Mortal photography would never do a goddess in the flesh justice.  And that’s just what Tommy Darcy was thinking as he watched her walk into the bookshop to begin the reading.

There was something about her skin; a subtle shimmer that bounced the light away in a faint starburst effect.  But only his trained eyes would be able to see it.  No powders would cover it or mute it, and no mortal eye would notice it.

Nope.  The woman who was now commanding the attention at the front of the store was something more than human.  One hand pushed back the red hair that hung freely down her shoulders and back, a coy gesture as she surveyed the room before her.  Her eyes met his, for only an instant, but she skipped past him as if he were nothing more than a man who enjoyed literature.

But in that moment of their visions colliding, he knew he had seen her true parentage.  A sensation he had come to know as shock seemed to reverberate through him.  He was about to listen to the goddess that was spoken of only in a hated prophecy twist words and stanzas into the beautiful song that she sold to mortals.  But she didn’t do it in a perversion of sacred gifts to cheat humans.  She did it for the love of word craft, the realm her immortal father guarded in the otherworld.

His mind opened up into the world that he had been banished from.  He should have seen the legends and tales in the mythology of her poetry.  Certain lines he began to recognize as being lifted directly from the songs the gods used to sing.  But how did she know them?  The last he heard she had been killed, destroyed as a babe for being the abomination created between two rebellious deities.  Her survival would have meant the unification of the two pantheons, overthrowing the rule of Xervaris.  Tommy had secretly aided the two godly lovers, supporting more than just the chaos that would reign if they succeeded.  But in the end, he had discovered his own true parentage, was banished from the realm of the gods forever, and had been recast into this mortal body.

His name back then had been Thyeris.  The woman whose voice now danced through ears and off the shelves and walls had been named Yggiraal by her mother.  But something told Tommy as he listened and watched that she wasn’t aware of what, or who, she was.

She had to know, somehow.  Subconsciously.  The poem she was reading described the tale of the dragon slayer in the otherworld in acute detail.  No mortal parent would tell a child that story; and no mortal could create the same story from pure imagination.  Inspiration would have to visit in the form of a memory, or a thought passed unto her from something much vaster than imagination.

No.  Cara Larson had to be a goddess in human form.  She either didn’t know it, and if she did, she had accepted her earthbound fate.

Tommy thought he should just leave her alone.  Let her create these tales and this poetry and share it with mortality.  It is truly a gift from the gods, and who is he but a banished prince to take it away?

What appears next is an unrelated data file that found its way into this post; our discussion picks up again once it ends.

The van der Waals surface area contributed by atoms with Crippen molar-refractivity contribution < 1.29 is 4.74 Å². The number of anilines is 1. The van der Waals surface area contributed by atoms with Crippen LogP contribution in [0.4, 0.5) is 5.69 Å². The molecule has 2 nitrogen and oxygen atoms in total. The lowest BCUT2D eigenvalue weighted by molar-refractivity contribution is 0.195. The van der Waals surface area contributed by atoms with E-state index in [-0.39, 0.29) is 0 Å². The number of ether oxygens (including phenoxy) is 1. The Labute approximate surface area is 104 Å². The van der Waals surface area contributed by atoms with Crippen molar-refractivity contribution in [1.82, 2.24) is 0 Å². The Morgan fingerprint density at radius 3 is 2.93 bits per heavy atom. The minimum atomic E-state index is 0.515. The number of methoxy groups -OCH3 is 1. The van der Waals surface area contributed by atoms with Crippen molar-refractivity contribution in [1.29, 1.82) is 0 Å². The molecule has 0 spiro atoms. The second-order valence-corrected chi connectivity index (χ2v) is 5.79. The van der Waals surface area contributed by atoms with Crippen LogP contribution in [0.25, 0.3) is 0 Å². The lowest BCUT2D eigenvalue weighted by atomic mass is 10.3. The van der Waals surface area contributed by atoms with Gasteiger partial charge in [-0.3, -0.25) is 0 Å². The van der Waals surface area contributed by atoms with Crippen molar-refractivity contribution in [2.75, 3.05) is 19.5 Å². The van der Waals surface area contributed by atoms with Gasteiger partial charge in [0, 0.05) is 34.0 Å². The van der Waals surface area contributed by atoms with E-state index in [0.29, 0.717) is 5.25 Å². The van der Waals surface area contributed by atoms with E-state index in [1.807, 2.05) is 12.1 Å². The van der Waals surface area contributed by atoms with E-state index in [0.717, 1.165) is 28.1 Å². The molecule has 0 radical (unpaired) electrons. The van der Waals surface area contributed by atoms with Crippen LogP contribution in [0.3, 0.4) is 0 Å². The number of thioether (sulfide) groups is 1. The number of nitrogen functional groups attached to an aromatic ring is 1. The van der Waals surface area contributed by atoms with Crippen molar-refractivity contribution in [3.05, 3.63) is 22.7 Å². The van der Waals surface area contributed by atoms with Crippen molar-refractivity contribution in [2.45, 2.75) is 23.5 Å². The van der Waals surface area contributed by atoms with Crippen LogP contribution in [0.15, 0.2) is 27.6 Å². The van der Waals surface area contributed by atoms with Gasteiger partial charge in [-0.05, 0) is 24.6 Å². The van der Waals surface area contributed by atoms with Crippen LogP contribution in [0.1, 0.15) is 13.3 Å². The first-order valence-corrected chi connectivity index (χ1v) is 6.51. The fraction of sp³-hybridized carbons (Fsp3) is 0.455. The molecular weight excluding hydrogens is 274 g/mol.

Thyeris wanted to provoke her, discover her.  Thyeris wanted to awaken her to her true nature and then use her to get back home and overthrow his father.  Thyeris wanted to avenge the wrongful deaths of Amaran and Seryt.

He sat and listened, reading along with Cara as she moved through her final poem to be read this evening.  When he would look up to watch her, he could only see his two friends combined into one.  Amaran, the god of art and inspiration.  The spirit that would descend and freely offer ideas and move a body to create.  Gentle Seryt, the goddess of darkness and destruction and war and sex.

Tommy had been mortal for far too long.  To see the goddess of sex in the lithe creature before him, swaddled in a wrinkly maxi skirt and a silk poncho, seemed almost a sin.  Hadn’t she evoked these same images in her poem “Crash”?  Or what about the great rite of the All-Father and All-Mother in her masterpiece “Scorched”?

As she wrapped up the reading, Tommy remembered the mark of the chosen goddess who would change all the realms by doing what she needed to do in one.  A fire branded being who could call forth the hottest magma form the center of the earth, or who could plunge existence into absolute darkness.  Yggiraal was to be the All-Mother incarnate, straddling two worlds or more beneath her.

He lingered.  As the other readers asked for autographs and recommendations, he wanted to wait until there was no one left to approach her.  She wouldn’t recognize any of what he could say about that life; mortal banishment, in most cases, would punish a god to reliving and forgetting until they had fulfilled a certain punishment as set forth by the judgment.  Thyeris had found a way around that.

Finally, it was down to him and her, and only a few curious lurkers around the shelves.

“You write as if the god of poetry has gifted you himself,” he started.  Better to be vague with a mortal, although she wasn’t.  Mortals so liked to believe that vagueness in complements was the best honor they could receive.  “I am curious as to how you created the myths and stories that live in your poetry.”

She shrugged.  “I just know it.”  She sighed.  “This might sound kind of weird, but I feel more like they’re memories.  Like in some lifetime I lived these stories and had them told to me by my parents.”

Tommy felt the corner of his mouth move into a smirk.  This would be easier than he thought.  “It’s not impossible,” he smiled, cupped a hand over her shoulder.  “Would you like to have coffee?  There’s much that I would love to discover about your poetic world.”

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